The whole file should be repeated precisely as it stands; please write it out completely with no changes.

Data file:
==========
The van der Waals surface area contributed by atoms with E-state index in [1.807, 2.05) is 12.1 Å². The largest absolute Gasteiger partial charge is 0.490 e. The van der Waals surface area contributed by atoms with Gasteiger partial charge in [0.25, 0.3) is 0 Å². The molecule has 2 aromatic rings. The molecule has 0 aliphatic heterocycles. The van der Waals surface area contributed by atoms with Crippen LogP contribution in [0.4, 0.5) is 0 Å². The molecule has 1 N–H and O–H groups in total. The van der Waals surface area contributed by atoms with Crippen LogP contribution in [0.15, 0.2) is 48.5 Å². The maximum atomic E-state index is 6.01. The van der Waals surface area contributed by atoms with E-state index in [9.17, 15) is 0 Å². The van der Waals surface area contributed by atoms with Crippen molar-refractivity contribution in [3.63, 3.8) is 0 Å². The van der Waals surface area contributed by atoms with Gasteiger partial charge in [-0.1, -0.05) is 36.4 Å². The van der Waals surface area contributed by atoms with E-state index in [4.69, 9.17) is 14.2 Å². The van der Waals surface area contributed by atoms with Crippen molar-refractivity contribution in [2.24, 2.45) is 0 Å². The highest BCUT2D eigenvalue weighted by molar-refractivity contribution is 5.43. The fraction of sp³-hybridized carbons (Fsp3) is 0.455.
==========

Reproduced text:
The van der Waals surface area contributed by atoms with E-state index in [1.807, 2.05) is 12.1 Å². The largest absolute Gasteiger partial charge is 0.490 e. The van der Waals surface area contributed by atoms with Gasteiger partial charge in [0.25, 0.3) is 0 Å². The molecule has 2 aromatic rings. The molecule has 0 aliphatic heterocycles. The van der Waals surface area contributed by atoms with Crippen LogP contribution in [0.4, 0.5) is 0 Å². The molecule has 1 N–H and O–H groups in total. The van der Waals surface area contributed by atoms with Crippen LogP contribution in [0.15, 0.2) is 48.5 Å². The maximum atomic E-state index is 6.01. The van der Waals surface area contributed by atoms with E-state index in [9.17, 15) is 0 Å². The van der Waals surface area contributed by atoms with Crippen molar-refractivity contribution in [3.63, 3.8) is 0 Å². The van der Waals surface area contributed by atoms with Gasteiger partial charge in [-0.1, -0.05) is 36.4 Å². The van der Waals surface area contributed by atoms with E-state index in [4.69, 9.17) is 14.2 Å². The van der Waals surface area contributed by atoms with Crippen molar-refractivity contribution in [2.24, 2.45) is 0 Å². The highest BCUT2D eigenvalue weighted by molar-refractivity contribution is 5.43. The fraction of sp³-hybridized carbons (Fsp3) is 0.455.